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In preanesthetic advice intravenous antibiotics were continued as per scheduled, diuretics were stopped on the day of surgery, and kept nil per oral 6 hours before surgery. In the operating room, near-infrared spectroscopy and bispectral index monitors were attached in addition to the standard ASA monitors. The patient was induced and intubated with minimal hemodynamic alteration followed by central venous and arterial access in the left lower limb keeping the right limb free for the surgeon. After adequate heparinization cardiopulmonary bypass (CPB) was instituted, the patient was cooled to 20°C. Following a fibrillatory arrest, an aortic cross clamp (AoXCl) was applied and cardioplegia was administered. Injection thiopentone sodium and methyl prednisolone along with topical cerebral cooling was implemented for neuroprotection during deep hypothermic circulatory arrest (DHCA). The diseased ascending aorta with pseudoaneurysm of the aortic arch was resected. The sinus of Valsalva was augmented with an autologous pericardial patch by the modified Broms technique. The ascending aorta and the aortic arch were reconstructed with an untreated autologous pericardial patch. After a total of 85 minutes of intermittent DHCA, the patient was rewarmed. The AoXCl and CPB time was 135 minutes and 244 minutes, respectively. The patient was weaned from CPB with adrenaline and noradrenaline support. Heparin was reversed with protamine and an antifibrinolytic agent epsilon amino caproic acid was administered pre CPB, during, and after CPB to supplement hemostasis. Four units of packed red blood cells, one unit each for platelet concentrate, fresh frozen plasma, and cryoprecipitate were required to be transfused during operation. After surgery patient was shifted to the intensive care unit for mechanical ventilation, intense neurological as well as hemodynamic monitoring. Postoperative TTE revealed mild aortic regurgitation and patent neo-aorta with arch vessels [[Figure 3], Video 3]. The patient was extubated on the 2nd postoperative day, and inotropic support was gradually tapered off. The hospital course was uneventful, and the patient was discharged after 10 days.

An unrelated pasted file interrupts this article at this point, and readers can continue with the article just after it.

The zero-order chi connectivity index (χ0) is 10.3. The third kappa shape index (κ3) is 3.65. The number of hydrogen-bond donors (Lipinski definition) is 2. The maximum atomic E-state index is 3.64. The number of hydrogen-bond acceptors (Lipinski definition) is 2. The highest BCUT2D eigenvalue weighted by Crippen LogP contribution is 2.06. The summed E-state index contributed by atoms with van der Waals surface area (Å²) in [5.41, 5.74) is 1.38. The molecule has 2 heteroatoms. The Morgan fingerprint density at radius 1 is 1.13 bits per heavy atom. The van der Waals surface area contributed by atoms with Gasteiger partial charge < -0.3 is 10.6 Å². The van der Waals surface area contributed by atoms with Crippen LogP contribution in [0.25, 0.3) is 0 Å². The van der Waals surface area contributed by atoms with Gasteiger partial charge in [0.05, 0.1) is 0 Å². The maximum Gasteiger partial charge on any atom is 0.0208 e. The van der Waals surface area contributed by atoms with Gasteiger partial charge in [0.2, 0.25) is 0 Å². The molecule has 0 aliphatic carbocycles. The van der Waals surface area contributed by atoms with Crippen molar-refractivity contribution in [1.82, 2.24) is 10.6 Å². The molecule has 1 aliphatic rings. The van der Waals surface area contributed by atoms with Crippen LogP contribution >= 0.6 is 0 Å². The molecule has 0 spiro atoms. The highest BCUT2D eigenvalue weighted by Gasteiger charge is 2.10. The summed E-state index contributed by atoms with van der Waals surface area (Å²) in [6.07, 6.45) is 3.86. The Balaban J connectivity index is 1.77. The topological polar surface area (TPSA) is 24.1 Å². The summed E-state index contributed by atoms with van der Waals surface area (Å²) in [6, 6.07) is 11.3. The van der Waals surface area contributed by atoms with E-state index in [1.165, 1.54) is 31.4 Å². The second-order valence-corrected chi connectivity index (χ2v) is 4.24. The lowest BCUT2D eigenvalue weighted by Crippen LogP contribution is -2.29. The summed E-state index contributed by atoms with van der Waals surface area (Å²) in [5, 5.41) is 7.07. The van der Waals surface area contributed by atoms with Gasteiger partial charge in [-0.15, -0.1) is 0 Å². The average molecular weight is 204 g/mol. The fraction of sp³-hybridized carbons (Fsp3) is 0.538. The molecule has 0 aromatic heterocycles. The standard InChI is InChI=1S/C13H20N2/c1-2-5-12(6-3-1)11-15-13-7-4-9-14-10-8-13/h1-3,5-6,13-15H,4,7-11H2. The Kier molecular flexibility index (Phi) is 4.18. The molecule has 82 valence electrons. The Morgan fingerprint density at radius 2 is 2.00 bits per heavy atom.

Figure 3: Post-operative two-dimensional transthoracic echocardiographic suprasternal arch view with color Doppler interrogation displaying patency of reconstructed arch and arch vessel

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   Discussion Top

High velocity jet across supravalvular aortic stenosis may be the predisposing factor for infective endocarditis in Williams syndrome.[6] To the best of the authors' knowledge, only a few case reports were published denoting an occurrence of infective endocarditis in Williams syndrome; but, none reported the intractable course with pseudoaneurysm formation requiring replacement of arch at an early age. The first case report of infective endocarditis in a patient with Williams syndrome was published by Koh et al.[7] where an 18-year-old male presented with pyrexia of unknown origin, and on evaluation was found to have Williams syndrome and infective endocarditis, which was managed medically with antibiotics. De Rubens Figueroa et al.[8] reported a 5-year-old genetically confirmed case of William syndrome who developed infective endocarditis 15 days following cardiac catheterization. The patient had a fusiform aneurysm in cerebral vessels and was treated by neurosurgical intervention. Furthermore, the vegetations were excized and the ascending aorta and the arch were reconstructed by Doty repair.[9]